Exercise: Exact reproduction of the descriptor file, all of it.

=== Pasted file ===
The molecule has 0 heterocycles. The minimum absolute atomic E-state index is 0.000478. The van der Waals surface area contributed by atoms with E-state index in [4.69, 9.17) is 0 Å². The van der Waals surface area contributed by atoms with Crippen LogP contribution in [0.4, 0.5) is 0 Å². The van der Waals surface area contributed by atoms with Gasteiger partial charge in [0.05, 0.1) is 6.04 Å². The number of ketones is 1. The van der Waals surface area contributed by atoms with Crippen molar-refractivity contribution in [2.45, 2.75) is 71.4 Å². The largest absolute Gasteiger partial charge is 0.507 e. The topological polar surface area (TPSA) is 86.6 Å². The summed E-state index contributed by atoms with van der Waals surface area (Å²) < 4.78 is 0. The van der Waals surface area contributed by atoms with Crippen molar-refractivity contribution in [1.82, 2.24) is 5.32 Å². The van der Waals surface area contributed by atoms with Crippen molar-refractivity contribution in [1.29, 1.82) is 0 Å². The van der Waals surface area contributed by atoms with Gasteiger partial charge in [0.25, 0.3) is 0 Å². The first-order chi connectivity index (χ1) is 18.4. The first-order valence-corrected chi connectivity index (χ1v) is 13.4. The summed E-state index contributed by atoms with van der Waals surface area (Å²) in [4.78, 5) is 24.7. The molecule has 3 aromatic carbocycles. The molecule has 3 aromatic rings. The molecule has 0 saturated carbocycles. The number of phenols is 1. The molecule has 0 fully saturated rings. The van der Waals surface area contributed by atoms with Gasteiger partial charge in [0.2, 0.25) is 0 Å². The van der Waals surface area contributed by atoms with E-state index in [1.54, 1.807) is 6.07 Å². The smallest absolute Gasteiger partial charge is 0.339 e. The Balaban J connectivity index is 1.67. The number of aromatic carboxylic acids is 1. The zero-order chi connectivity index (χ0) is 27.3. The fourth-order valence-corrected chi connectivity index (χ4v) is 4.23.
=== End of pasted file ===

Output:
The molecule has 0 heterocycles. The minimum absolute atomic E-state index is 0.000478. The van der Waals surface area contributed by atoms with E-state index in [4.69, 9.17) is 0 Å². The van der Waals surface area contributed by atoms with Crippen LogP contribution in [0.4, 0.5) is 0 Å². The van der Waals surface area contributed by atoms with Gasteiger partial charge in [0.05, 0.1) is 6.04 Å². The number of ketones is 1. The van der Waals surface area contributed by atoms with Crippen molar-refractivity contribution in [2.45, 2.75) is 71.4 Å². The largest absolute Gasteiger partial charge is 0.507 e. The topological polar surface area (TPSA) is 86.6 Å². The summed E-state index contributed by atoms with van der Waals surface area (Å²) < 4.78 is 0. The van der Waals surface area contributed by atoms with Crippen molar-refractivity contribution in [1.82, 2.24) is 5.32 Å². The van der Waals surface area contributed by atoms with Crippen molar-refractivity contribution in [1.29, 1.82) is 0 Å². The van der Waals surface area contributed by atoms with Gasteiger partial charge in [0.25, 0.3) is 0 Å². The first-order chi connectivity index (χ1) is 18.4. The first-order valence-corrected chi connectivity index (χ1v) is 13.4. The summed E-state index contributed by atoms with van der Waals surface area (Å²) in [4.78, 5) is 24.7. The molecule has 3 aromatic carbocycles. The molecule has 3 aromatic rings. The molecule has 0 saturated carbocycles. The number of phenols is 1. The molecule has 0 fully saturated rings. The van der Waals surface area contributed by atoms with Gasteiger partial charge in [0.2, 0.25) is 0 Å². The van der Waals surface area contributed by atoms with E-state index in [1.54, 1.807) is 6.07 Å². The smallest absolute Gasteiger partial charge is 0.339 e. The Balaban J connectivity index is 1.67. The number of aromatic carboxylic acids is 1. The zero-order chi connectivity index (χ0) is 27.3. The fourth-order valence-corrected chi connectivity index (χ4v) is 4.23.